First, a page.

Grand Canyon Youth Returns to the River
By Delaney Cook
When I meditate on the name of this blog and the effects of a ripple in water, the poetic nature of the sentiment rings true. Our work on the water with youth is the perfect metaphor for the ripple effect people can have on one another. Our first Grand Canyon Youth expedition of 2021 was no exception. As an alumna-turned-guide, my favorite thing about river trips has always been their power to create community. We began our San Juan River expedition together as strangers at Sand Island and ended the trip at Clay Hills with plans to remain in each others’ lives forever.
I came on my first GCY trip as a youth myself the summer after I graduated high school. The youth on this expedition reminded me of a time not too long ago when I stood in their shoes. One participant’s words of gratitude echo my own thankful thoughts after my first GCY trip. She writes:
What can I say to even closely represent my gratitude for everything you all have done? You have given us all life changing experiences that we will always remember. Thank you for becoming our friends, even if you just had to be our guides. We laugh, talk, reflect, and create amazing memories together. Even just floating down the river together, we all enjoy each other’s presence and that is a gift.
-Emma, 2021 Participant
As high school juniors and seniors in a recovering and constantly shifting world, these students are eager to embark on their unique journeys, but not without first having a culminating high school experience together.
The crew for the first trip of the season was composed of guides who were ecstatic to be out on the water with youth again after over a year apart. In many ways, not having a season in 2020 made the memories and connections we made this year feel so much more powerful, as we remembered the privilege of shared laughter beneath a river of stars in the sky. Each guide brought their wholeness and served a niche for youth’s individual needs. Another participant, Mei, echoes this sentiment:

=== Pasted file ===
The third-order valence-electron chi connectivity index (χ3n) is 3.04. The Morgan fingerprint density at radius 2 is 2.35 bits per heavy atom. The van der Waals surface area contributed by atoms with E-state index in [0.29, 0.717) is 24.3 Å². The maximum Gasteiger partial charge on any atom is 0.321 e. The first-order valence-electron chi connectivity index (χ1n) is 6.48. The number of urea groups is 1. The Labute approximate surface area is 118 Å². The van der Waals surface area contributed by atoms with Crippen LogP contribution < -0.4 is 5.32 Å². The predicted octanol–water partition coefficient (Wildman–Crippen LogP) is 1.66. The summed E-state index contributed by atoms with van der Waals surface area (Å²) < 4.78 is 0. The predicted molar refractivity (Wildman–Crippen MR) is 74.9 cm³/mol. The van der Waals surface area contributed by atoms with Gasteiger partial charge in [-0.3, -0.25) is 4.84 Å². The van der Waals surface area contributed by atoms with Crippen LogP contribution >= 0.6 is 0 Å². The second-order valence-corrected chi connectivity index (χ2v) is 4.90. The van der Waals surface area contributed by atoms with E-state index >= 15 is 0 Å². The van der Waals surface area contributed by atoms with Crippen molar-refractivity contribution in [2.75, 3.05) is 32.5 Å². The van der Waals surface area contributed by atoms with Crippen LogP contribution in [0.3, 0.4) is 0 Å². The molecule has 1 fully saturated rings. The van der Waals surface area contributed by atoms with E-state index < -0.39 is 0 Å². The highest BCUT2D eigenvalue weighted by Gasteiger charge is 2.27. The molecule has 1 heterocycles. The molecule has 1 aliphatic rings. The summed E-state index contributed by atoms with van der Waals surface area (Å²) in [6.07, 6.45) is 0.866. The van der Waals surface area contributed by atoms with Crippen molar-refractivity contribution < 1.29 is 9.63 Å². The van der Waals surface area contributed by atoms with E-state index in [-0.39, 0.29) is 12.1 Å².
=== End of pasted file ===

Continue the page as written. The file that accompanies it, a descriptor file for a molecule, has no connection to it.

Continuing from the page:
The youth themselves were a great inspiration to guides. I’ll never forget Frankie filling a Nalgene with cheerios and milk at Sand Island and confidently exclaiming, “Why wouldn’t it work?” and the tone of the “GCY-not spirit” was set before we shoved off the boat ramp. And it remained and multiplied as we gabbed and giggled downstream.
Thank you GCY! This trip has been so valuable to me because of all the hard work that you contributed. This place and these people make dreams come true.
-Cascadia, 2021 Participant
This year with COVID I feel like I haven’t been able to fully embrace (physically and mentally) the people around me. These types of opportunities are vital for my sense of being. Out here I have felt fully accepted and cared about just by being myself and nothing more.
-Gwen, 2021 Participant
I am grateful to have been permitted to realize how small I am. Thank you for giving us all the possibility to grow, to be changed by each other and where we are, to become something more than what we arrived as.
-Aiyana, 2021 Participant
-Eli, 2021 Participant
My downstream dream continues to be to make all youth feel comfortable, confident, and counseled on their journeys with us down the rivers of the Southwest. Safe travels to all downstream and keep making an impact in the waters of others’ lives by bringing your wholest, kindest, and fullest self to every moment, or you’ll never know how far your ripple can spread.
Delaney Cook is an alumna of Northern Arizona University with a B.A in Education. She spends time with youth in the classroom during the school year and time with youth on the waters of the Southwest in the summer as a guide. She owes her spirit, confidence, and deepest gratitude to Grand Canyon Youth which has changed her life. Pictured on the right with fellow GCY guide Sequoyah Gagnon.